Some things are just plain wrong…

Why record replay EQ matters – and why it might well matter to you.

By Roy Gregory

There I was the other day, reading a review of an expensive phono-stage, when I came across the words, “I’m increasingly convinced that – unless you have a collection of original early 1950s mono LPs – having different EQ curves is more about audiophilia nervosa than it is about real-world vinyl history…” Our intrepid author goes on to opine that, “To see a product like the XXXXXXXXX be dismissed for its absence of Decca curve by someone who has precisely zero records that would benefit from a Decca curve is absurd.”

At first I was puzzled. The author in question knows better than this. I know that he knows better than this – because I’ve demonstrated to him the importance of EQ curves myself. But then I got frustrated, because the two statements also confuse the issue of just what the benefits of switchable EQ are and who might appreciate them. More to the point, it’s an issue that matters. At least, it’s an issue that matters if you are one of those record collectors who could benefit.

It matters because with the right record the differences can be sonically and musically substantial.

It matters because properly applied, EQ curves can open up a world of exceptional recordings and performances – and they can do it at bargain prices, precisely because those records sound so downright lousy if you play them with the default RIAA EQ curve.

So the real question becomes, which records were cut RIAA – and which were not? Or, to flip it, do you actually own any records that weren’t cut RIAA?

Depending on your musical tastes and what kind of record buyer you are, you might be surprised by the answer. More importantly, access to switchable EQ might just change the kind of records you buy – and buy you a lot more music for your money.

It’s on the record!

But if that’s the case, where’s the controversy? There’s a widely repeated claim that every record pressed after 1956 was cut using the RIAA EQ curve. In much the same way, the phrase, “Not everything that can be counted counts and not everything that counts can be counted” is widely attributed to Albert Einstein, but simply saying it lots doesn’t make it true. In fact, on a purely practical level, the idea that the global record industry adopted a single standard by a given date – because their marketing departments thought it was a good idea – makes less sense the more closely you examine the proposition. Quite why some people are so invested in this idea is a mystery to me, but their fervour makes the average conspiracy theorist look balanced. They wheel out licensing agreements and accords, quote anecdotal evidence or claim to have spoken to “the people that know.” All of which is even more baffling as you don’t actually need to rely on historical materials, the vagaries of human nature or long buried memory to discover the truth or otherwise of this particular claim. We have the records. So, all you actually need to do is listen…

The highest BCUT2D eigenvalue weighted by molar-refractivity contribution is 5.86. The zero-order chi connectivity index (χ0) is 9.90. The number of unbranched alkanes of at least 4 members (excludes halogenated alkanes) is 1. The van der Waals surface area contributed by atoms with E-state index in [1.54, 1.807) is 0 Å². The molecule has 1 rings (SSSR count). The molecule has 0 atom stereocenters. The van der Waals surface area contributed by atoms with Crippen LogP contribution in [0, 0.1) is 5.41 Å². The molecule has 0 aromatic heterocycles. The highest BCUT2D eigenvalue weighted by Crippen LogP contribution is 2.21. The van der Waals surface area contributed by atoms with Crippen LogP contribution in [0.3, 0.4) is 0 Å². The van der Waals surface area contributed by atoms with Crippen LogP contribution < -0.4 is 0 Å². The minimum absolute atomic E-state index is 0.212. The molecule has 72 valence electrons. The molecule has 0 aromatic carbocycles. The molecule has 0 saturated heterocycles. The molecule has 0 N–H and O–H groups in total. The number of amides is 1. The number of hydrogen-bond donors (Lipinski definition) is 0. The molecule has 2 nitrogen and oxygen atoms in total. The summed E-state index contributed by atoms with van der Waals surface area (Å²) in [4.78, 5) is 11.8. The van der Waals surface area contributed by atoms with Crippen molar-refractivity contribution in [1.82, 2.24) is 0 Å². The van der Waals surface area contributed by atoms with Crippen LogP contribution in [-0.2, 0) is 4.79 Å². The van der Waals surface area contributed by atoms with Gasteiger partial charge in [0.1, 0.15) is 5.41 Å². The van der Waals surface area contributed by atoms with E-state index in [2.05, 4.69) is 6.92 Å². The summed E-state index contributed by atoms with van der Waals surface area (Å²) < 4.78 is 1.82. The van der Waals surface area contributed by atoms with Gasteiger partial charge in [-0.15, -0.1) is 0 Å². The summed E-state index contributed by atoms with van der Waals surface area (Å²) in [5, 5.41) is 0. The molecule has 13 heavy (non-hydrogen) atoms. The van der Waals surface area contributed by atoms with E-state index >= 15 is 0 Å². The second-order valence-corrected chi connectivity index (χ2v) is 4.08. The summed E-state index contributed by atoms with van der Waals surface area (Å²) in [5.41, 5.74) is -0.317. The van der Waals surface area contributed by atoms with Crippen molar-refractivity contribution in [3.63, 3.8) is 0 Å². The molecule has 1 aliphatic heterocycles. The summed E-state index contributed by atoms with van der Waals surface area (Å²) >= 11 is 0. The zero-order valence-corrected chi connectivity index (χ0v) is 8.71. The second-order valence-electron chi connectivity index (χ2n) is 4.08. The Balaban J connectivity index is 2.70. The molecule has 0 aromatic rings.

Bending things back into shape…

But before you do that, let’s digress into what replay EQ actually does to the sound you hear. A quick and dirty history… When record production switched to Microgroove LP, it was to achieve longer playing times. For the first time, the new format allowed even the longest symphonic movements to be pressed on a single side and thus played without a break. But the narrower groove meant that it became necessary to reduce the level of low frequencies in order to accommodate them, while increasing the level of high frequencies produced a cut that was actually traceable by the stylus. None of which is a problem, just as long as you boost the bass and cut the treble back to the proper levels when you replay the disc. The values required are enshrined in the EQ curve and, to start with every record company had its own ideas about just what worked. Which is why, if you look at early pre-amps, they offer a range of phono inputs, identified by record label. Clearly, it was in everybody’s interests to unify around a single standard and between 1953 and 1956, a number of major labels agreed to use RCA Victor’s New Orthophonic curve, which subsequently became the RIAA (Recording Industry of America Association) standard. However, a number of major UK and European labels were either slow to adopt the new standard, or failed to adopt it at all, while adoption within the RIAA signatory companies was patchy and slower than planned. None of which is particularly surprising. Meanwhile, electronics manufacturers were quick to drop the cost and complexity of switchable EQ and soon RIAA was all that was on offer. However, the upshot of this is that some labels were still producing records cut to their own curves well into the 1970s, while those curves had all but disappeared from view, supplanted for replay purposes by RIAA.